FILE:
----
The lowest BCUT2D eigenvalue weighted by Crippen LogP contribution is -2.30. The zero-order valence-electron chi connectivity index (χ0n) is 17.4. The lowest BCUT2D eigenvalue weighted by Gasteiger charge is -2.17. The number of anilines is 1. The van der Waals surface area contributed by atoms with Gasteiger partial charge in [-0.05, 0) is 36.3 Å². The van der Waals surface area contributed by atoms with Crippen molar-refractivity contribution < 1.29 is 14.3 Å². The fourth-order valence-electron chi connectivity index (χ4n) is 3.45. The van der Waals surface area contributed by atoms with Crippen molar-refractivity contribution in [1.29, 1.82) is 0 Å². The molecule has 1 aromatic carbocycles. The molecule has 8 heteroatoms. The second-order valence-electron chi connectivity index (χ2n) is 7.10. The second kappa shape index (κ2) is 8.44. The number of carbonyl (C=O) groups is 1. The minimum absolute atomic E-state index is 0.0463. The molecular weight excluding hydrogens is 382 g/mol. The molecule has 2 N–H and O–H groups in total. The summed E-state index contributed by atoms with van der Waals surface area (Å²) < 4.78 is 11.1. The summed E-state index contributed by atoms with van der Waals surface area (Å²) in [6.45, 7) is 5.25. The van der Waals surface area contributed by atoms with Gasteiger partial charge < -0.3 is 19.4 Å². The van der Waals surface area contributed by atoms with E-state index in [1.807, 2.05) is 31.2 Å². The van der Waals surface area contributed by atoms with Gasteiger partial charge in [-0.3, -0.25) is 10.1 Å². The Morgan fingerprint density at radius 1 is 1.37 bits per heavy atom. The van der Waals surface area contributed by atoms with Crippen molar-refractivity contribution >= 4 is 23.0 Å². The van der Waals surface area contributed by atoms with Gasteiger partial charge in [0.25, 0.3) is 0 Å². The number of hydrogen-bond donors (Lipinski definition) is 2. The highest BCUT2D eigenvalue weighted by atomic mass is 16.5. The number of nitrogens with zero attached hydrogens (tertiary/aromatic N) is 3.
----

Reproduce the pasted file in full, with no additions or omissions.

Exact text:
The lowest BCUT2D eigenvalue weighted by Crippen LogP contribution is -2.30. The zero-order valence-electron chi connectivity index (χ0n) is 17.4. The lowest BCUT2D eigenvalue weighted by Gasteiger charge is -2.17. The number of anilines is 1. The van der Waals surface area contributed by atoms with Gasteiger partial charge in [-0.05, 0) is 36.3 Å². The van der Waals surface area contributed by atoms with Crippen molar-refractivity contribution < 1.29 is 14.3 Å². The fourth-order valence-electron chi connectivity index (χ4n) is 3.45. The van der Waals surface area contributed by atoms with Crippen molar-refractivity contribution in [1.29, 1.82) is 0 Å². The molecule has 1 aromatic carbocycles. The molecule has 8 heteroatoms. The second-order valence-electron chi connectivity index (χ2n) is 7.10. The second kappa shape index (κ2) is 8.44. The number of carbonyl (C=O) groups is 1. The minimum absolute atomic E-state index is 0.0463. The molecular weight excluding hydrogens is 382 g/mol. The molecule has 2 N–H and O–H groups in total. The summed E-state index contributed by atoms with van der Waals surface area (Å²) < 4.78 is 11.1. The summed E-state index contributed by atoms with van der Waals surface area (Å²) in [6.45, 7) is 5.25. The van der Waals surface area contributed by atoms with Gasteiger partial charge < -0.3 is 19.4 Å². The van der Waals surface area contributed by atoms with E-state index in [1.807, 2.05) is 31.2 Å². The van der Waals surface area contributed by atoms with Gasteiger partial charge in [-0.3, -0.25) is 10.1 Å². The Morgan fingerprint density at radius 1 is 1.37 bits per heavy atom. The van der Waals surface area contributed by atoms with Crippen molar-refractivity contribution >= 4 is 23.0 Å². The van der Waals surface area contributed by atoms with Gasteiger partial charge in [0.25, 0.3) is 0 Å². The number of hydrogen-bond donors (Lipinski definition) is 2. The highest BCUT2D eigenvalue weighted by atomic mass is 16.5. The number of nitrogens with zero attached hydrogens (tertiary/aromatic N) is 3.